Toward the Synthesis of (–)-TAN-2483B Lactam Analogues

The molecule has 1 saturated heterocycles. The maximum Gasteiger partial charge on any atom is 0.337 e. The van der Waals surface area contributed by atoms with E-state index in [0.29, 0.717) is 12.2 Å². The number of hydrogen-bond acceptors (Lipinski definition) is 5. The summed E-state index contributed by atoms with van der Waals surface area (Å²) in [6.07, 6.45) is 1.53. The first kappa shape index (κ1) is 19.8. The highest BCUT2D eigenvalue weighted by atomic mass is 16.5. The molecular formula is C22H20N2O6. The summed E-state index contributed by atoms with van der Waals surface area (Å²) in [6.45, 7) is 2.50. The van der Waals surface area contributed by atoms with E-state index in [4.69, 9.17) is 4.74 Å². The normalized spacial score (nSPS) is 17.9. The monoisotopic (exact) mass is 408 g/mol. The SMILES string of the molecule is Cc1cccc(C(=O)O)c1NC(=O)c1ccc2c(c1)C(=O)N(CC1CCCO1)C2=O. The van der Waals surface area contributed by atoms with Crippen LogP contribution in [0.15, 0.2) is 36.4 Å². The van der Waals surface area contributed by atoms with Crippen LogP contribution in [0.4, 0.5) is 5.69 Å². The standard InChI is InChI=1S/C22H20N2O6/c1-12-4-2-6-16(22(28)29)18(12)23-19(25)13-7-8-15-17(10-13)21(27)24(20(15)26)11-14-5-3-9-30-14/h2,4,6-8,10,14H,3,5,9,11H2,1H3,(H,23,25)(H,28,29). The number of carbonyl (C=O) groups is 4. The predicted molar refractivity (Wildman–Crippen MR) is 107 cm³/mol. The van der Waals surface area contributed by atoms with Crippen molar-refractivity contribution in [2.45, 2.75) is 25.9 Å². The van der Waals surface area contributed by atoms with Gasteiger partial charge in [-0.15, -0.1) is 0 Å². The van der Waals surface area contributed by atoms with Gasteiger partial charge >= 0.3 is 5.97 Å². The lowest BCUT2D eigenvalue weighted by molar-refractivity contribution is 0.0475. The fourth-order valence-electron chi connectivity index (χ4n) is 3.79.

Natural products continue to be an abundant source of lead compounds for drug discovery and development. (–)-TAN-2483A and (–)-TAN-2483B, isolated from the culture of a filamentous fungus, incorporate an unusual furo[3,4-b]pyran-5-one scaffold. TAN-2483A was initially reported to inhibit the c-Src tyrosine kinase enzyme, a potential anticancer target, and parathyroid hormone-induced bone resorption. TAN-2483B, on the other hand, was not isolated in sufficient quantities for biological testing. The synthesis of TAN-2483B is therefore desirable from a drug discovery perspective. Several analogues of TAN-2483B that are functionalised at the propenyl sidechain have previously been synthesised in the Harvey group and have shown promising biological activity. For example, the (Z)-ethyl ester analogue showed micromolar inhibition of HL-60 cells and Bruton’s tyrosine kinase, a protein involved in B-cell maturation that is implicated in certain cancers. The lactone moiety of TAN-2483B and its sidechain analogues, however, appears to be unstable to nucleophilic attack. The aim of this thesis was to investigate the viability of a synthetic route toward lactam analogues of TAN-2483B. It was proposed that substituting the lactone for a lactam would increase the stability of the compound in nucleophilic media. Moreover, the lactam nitrogen may provide a site for further functionalisation of the compound for future structure-activity relationship studies. Because installation of the (Z)-ethyl ester sidechain via Wittig conditions has previously been found to be more facile than installation of the (E)-propenyl sidechain found in the natural product, investigations into forming the lactam ring system were carried out on the ethyl ester advanced intermediates. Reductive amination of a ketone intermediate was envisaged to install the amine prior to a palladium-catalysed carbonylation/lactam formation step. The promising bioactivity of the (Z)-ethyl ester analogue was anticipated to be retained in the target lactam analogues. It was found that the substrates of the proposed reductive amination, the advanced ketone intermediates, were incompatible with the tested conditions, presumably due to base sensitivity. Three by-products from the reductive amination experiments were isolated and tentatively characterised by NMR spectroscopy and HRMS. An alternative route toward lactam analogues of TAN-2483B, via intermediate amines accessed by the substitution of an activated alcohol, was briefly investigated with encouraging results. Further optimisation of the synthetic route toward analogues of TAN-2483B was also achieved. Removal of a purification step enabled the more expedient two-step synthesis of a diol intermediate. The two-step transformation to (Z)- and (E)-ethyl ester intermediates, via sodium periodate-mediated diol cleavage and Wittig olefination, proceeded in the highest yield obtained to date. Investigations into the desilylation of a trimethylsilyl-protected acetylene were also conducted. Although lactam analogues of TAN-2483B were not obtained in this study, progress was made toward their synthesis. The alternative route toward amines that was briefly explored here appears promising, and work is ongoing in the Harvey group to access lactam (and other) analogues of TAN-2483B, in addition to the natural product itself.